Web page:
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Mol Psychiatry. 2010 Jul;15(7):676-80. doi: 10.1038/mp.2009.143.

The Autism Birth Cohort: a paradigm for gene-environment-timing research.

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Division of Epidemiology, The Norwegian Institute of Public Health, Oslo, Norway.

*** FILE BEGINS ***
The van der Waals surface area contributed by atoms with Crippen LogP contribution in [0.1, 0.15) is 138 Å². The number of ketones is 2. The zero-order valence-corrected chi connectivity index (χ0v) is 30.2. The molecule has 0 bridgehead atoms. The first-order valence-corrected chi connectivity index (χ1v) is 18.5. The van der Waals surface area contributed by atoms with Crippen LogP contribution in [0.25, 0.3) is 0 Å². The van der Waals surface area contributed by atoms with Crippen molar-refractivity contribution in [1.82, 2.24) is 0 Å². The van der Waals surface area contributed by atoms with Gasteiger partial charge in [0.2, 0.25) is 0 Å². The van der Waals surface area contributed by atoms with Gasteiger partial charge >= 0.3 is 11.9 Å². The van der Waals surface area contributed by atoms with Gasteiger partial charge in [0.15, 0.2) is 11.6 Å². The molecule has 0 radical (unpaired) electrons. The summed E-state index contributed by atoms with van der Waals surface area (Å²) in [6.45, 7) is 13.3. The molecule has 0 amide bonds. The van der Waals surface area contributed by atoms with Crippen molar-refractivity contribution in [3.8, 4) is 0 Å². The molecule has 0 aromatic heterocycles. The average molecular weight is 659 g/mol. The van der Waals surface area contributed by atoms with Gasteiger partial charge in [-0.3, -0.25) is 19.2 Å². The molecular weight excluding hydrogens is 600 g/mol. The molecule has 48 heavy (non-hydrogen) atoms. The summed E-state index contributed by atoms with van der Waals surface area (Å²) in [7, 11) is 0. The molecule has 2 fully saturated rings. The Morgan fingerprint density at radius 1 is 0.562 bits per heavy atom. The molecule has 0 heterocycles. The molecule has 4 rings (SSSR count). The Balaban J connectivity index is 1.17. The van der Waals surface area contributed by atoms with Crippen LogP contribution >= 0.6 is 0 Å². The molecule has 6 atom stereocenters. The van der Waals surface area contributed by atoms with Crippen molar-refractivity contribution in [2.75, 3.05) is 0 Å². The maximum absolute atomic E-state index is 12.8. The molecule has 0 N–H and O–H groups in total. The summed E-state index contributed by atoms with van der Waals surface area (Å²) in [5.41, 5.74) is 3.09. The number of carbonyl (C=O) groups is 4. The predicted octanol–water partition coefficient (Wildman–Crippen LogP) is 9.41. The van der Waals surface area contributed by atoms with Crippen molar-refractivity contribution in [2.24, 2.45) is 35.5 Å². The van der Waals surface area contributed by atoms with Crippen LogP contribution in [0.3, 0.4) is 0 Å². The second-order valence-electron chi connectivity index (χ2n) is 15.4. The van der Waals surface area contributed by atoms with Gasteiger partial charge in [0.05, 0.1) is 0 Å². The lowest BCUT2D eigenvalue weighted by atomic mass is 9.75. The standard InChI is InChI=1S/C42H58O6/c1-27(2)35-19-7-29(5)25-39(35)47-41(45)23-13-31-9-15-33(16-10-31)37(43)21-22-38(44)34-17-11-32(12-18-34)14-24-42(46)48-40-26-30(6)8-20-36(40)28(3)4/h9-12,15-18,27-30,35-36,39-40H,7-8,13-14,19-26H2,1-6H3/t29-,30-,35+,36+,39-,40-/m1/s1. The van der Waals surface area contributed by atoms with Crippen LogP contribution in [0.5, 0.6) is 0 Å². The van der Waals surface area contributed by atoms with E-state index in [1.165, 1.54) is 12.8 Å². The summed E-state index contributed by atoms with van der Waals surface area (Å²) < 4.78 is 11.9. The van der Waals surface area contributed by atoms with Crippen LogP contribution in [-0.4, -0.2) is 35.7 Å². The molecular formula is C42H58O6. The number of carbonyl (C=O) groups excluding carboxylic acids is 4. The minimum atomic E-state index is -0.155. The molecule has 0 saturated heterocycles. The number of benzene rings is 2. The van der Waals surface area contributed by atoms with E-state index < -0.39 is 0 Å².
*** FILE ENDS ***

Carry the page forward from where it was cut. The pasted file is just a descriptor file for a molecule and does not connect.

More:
The reported prevalence of autism spectrum disorders (ASDs) has increased by 5- to 10-fold over the past 20 years. Whether ASDs are truly more frequent is controversial; nonetheless, the burden is profound in human and economic terms. Although autism is among the most heritable of mental disorders, its pathogenesis remains obscure. Environmental factors are proposed; however, none is implicated. Furthermore, there are no biomarkers to screen for ASD or risk of ASD. The Autism Birth Cohort (ABC) was initiated to analyze gene x environment x timing interactions and enable early diagnosis. It uses a large, unselected birth cohort in which cases are prospectively ascertained through population screening. Samples collected serially through pregnancy and childhood include parental blood, maternal urine, cord blood, milk teeth and rectal swabs. More than 107,000 children are continuously screened through questionnaires, referral, and a national registry. Cases are compared with a control group from the same cohort in a 'nested case-control' design. Early screening and diagnostic assessments and re-assessments are designed to provide a rich view of longitudinal trajectory. Genetic, proteomic, immunologic, metagenomic and microbiological tools will be used to exploit unique biological samples. The ABC is a paradigm for analyzing the role of genetic and environmental factors in complex disorders.

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